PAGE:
Thursday, March 13, 2014

Attack of the Puppet People (1958)

Loneliness is a terrible thing, and so is letting people go. Owner and only worker of a small doll factory situated in an American office building Mr Franz (John Hoyt) knows the pain, and he’s found a way to keep people from leaving him behind: he’s shrinking them down to doll size, keeping them in suspended animation, and only taking them out when he wants them to party like it’s 1959.

Franz’s new secretary Sally (June Kenney) doesn’t suspect any of this until she falls for epitome of manliness Bob Westley (John Agar), the best darn sales representative ever to come from St. Louis, and promises to marry him and go away with him. And who wouldn’t, with a marriage proposal taking place during a drive-in showing of The Amazing Colossal Man!? Mr Franz won’t have it of course, and first doll-izes Bob and tells Sally he’s gone off back to St. Louis.

Sally finally realizes what’s up, and does the obvious thing, namely going to the police’s missing persons bureau and telling the cop in charge (Jack Kosslyn) all about how her boss turns people into dolls. To everyone’s surprise, it’s not a very useful approach to the problem, and soon Sally finds herself reunited as doll-sized former secretary with her hunky doll-fiancée. The couple also make the acquaintance of a bunch of other idiots Franz has shrunk down. Clearly, it’s time to party, and perhaps find a way to trick Franz and get back to size again.

Oh Bert I. Gordon. I know, I have called your films boring more than once, but when you were on, you really were on; though I’m not completely sure on what exactly you were. Anyhow, Attack of the Puppet People, an AIP production containing no attack of the puppet people (they’re too involved in being ineffectual, singing the movie’s theme song, and so on), is a thing of utter, slightly deranged beauty, delivering one moment of improbable strangeness after the next, while generally featuring perfectly competent filmmaking and special effects that are mostly delightful, if not convincing.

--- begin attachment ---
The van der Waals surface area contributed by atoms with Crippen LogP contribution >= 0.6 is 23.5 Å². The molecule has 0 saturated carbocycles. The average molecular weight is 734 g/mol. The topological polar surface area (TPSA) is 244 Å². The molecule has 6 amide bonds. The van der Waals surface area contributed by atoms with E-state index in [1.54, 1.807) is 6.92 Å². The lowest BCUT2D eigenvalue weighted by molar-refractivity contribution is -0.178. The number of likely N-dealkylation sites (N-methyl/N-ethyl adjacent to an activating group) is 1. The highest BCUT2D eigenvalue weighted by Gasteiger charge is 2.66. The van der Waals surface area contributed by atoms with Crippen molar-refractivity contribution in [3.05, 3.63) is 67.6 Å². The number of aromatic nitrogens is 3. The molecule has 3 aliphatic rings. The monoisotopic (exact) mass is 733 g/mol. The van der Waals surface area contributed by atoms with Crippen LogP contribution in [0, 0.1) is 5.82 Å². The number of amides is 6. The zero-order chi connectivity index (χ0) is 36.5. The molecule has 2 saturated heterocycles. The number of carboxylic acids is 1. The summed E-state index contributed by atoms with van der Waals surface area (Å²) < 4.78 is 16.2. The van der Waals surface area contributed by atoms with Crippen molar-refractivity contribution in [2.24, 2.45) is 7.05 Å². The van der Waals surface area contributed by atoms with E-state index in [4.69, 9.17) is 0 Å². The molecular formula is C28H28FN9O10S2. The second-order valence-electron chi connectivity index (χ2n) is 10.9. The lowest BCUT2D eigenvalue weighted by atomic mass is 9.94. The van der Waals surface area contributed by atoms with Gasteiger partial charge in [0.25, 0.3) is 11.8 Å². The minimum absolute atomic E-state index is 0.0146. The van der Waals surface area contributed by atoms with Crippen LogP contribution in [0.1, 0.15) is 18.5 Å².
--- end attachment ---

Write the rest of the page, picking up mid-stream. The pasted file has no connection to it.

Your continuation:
Well, unless you start fixating on that telephone model that seems to change size every other scene, or the fact that the film can’t really seem to make up its mind how small its puppet people actually are. That’s just part of the charm of the whole affair, though, if you ask me.

And truly, how could I – or any sane audience member – complain about little things (tee-hee) like this when confronted with a film whose rather meta (and pretty weird) marriage proposal sequence is only the tip of the iceberg of pure delight. The film’s high point surely is the scene late in the film, when Franz has decided to have one last doll party (in a theatre, no less, and yes, he calls it a theatre party), and presses his puppet people into playing together with a Jekyll and Hyde marionette - until uncultured old John Agar rips the marionette to pieces, that is. Or, while I’m talking potential high points, what about the cat kindly Mr Franz shrinks down too and houses in a matchbox? Or how about the fact that the older puppet people seem to be mostly fine with their imprisonment – because parties! – more than once seems to attempt to build up to some sort of political subtext but never gets its act together enough to actually gain one? I’m also quite fond of the decisive kind of sloppiness that finds a film repeatedly mentioning the elderly postman turned doll but then never gets around to showing him when it’s time to show the doll people. Because his spot is taken by Marlene Willis whose job it is to sing the theme song, one assumes.

It’s all absolutely fantastic, with barely a second of the film going by that isn’t willing to trade in logic for imagination, and little to distract the willing viewer from Gordon’s inspired creation of a world as much based on his own obsessions and interests as that in Edward Wood’s films was on Wood’s; although Gordon was much more surface-competent a filmmaker than Wood. If that’s not enough to make a girl or boy excited to run out, find a copy of Attack of the Puppet People, and drag an unsuspecting man or woman (hopefully not looking or acting like John Agar) into a combined viewing/marriage proposal, I don’t want to live in the same world as her or him.

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